Gendered organizational theory and glass ceiling: Application to female Saudi paramedics in the workplace
Abdullah Mohammed Alobaid1, Cameron Gosling2, Lisa Mckenna3, Brett Williams2
1 Department of Paramedicine, Monash University, Melbourne, Victoria, Australia; Prince Sultan bin Abdulaziz College for Emergency Medical Services, King Saud University, Riyadh, Kingdom of Saudi Arabia
2 Department of Paramedicine, Monash University, Melbourne, Victoria, Australia
3 La Trobe University, School of Nursing and Midwifery, Melbourne, Victoria, Australia
Abdullah Mohammed Alobaid,
Department of Paramedicine, Monash, University, Melbourne, Victoria, Australia; Prince Sultan bin Abdulaziz College for Emergency Medical Services, King Saud University, Riyadh, Kingdom of Saudi Arabia.
Source of Support: None, Conflict of Interest: None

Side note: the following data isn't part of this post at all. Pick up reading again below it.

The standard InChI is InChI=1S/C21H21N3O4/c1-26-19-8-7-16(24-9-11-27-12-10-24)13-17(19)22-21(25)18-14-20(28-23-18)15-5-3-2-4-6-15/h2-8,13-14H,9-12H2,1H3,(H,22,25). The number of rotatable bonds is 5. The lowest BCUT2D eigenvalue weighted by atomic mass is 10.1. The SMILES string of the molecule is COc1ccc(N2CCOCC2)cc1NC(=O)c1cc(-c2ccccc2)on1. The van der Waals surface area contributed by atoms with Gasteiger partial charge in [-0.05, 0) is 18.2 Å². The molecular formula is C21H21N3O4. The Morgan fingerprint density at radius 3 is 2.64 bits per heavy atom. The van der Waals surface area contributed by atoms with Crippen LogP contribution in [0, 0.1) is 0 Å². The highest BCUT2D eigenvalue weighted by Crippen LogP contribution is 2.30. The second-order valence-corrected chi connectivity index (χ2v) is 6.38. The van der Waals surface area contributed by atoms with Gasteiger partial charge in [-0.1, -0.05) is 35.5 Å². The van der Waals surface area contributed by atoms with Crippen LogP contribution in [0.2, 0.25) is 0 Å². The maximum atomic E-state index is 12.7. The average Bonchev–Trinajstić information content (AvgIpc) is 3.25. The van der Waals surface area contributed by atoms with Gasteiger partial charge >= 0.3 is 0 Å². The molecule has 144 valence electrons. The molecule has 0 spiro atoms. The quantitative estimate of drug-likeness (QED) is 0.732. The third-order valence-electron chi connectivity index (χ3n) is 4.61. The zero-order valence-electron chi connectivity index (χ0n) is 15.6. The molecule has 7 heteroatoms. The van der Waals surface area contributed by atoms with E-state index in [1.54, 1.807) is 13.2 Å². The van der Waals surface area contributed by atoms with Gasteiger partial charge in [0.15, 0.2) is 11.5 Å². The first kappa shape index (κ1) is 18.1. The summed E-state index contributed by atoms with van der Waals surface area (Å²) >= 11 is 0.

Women have faced employment discrimination and disparity in most countries for many decades globally. Healthcare establishments in Saudi Arabia mirror these trends, including having a low number of female paramedics (which is representative of the whole country in general). Although the paramedic situation has changed in many Western countries, there is still a lopsided gender ratio in the Middle East, especially in the Kingdom of Saudi Arabia. The Saudi government is implementing plans for the country's future in Saudi Vision 2030, which promotes increasing women's empowerment and employment. This paper focuses on developing a theoretical framework using gendered organizations theory (GOT) and glass ceiling theory to explore challenges that limit the participation of female paramedics in the Saudi prehospital setting. The theoretical framework has been developed using literature from previous studies and will assist in exploring challenges that Saudi female paramedics face in the workplace and how these challenges can be reduced or eliminated through policy changes and the provision of equal opportunities in emergency medical services. The framework focuses on the existence of a glass ceiling and GOT in the sector and how they affect the recruitment, education, retention, and work satisfaction of female paramedics.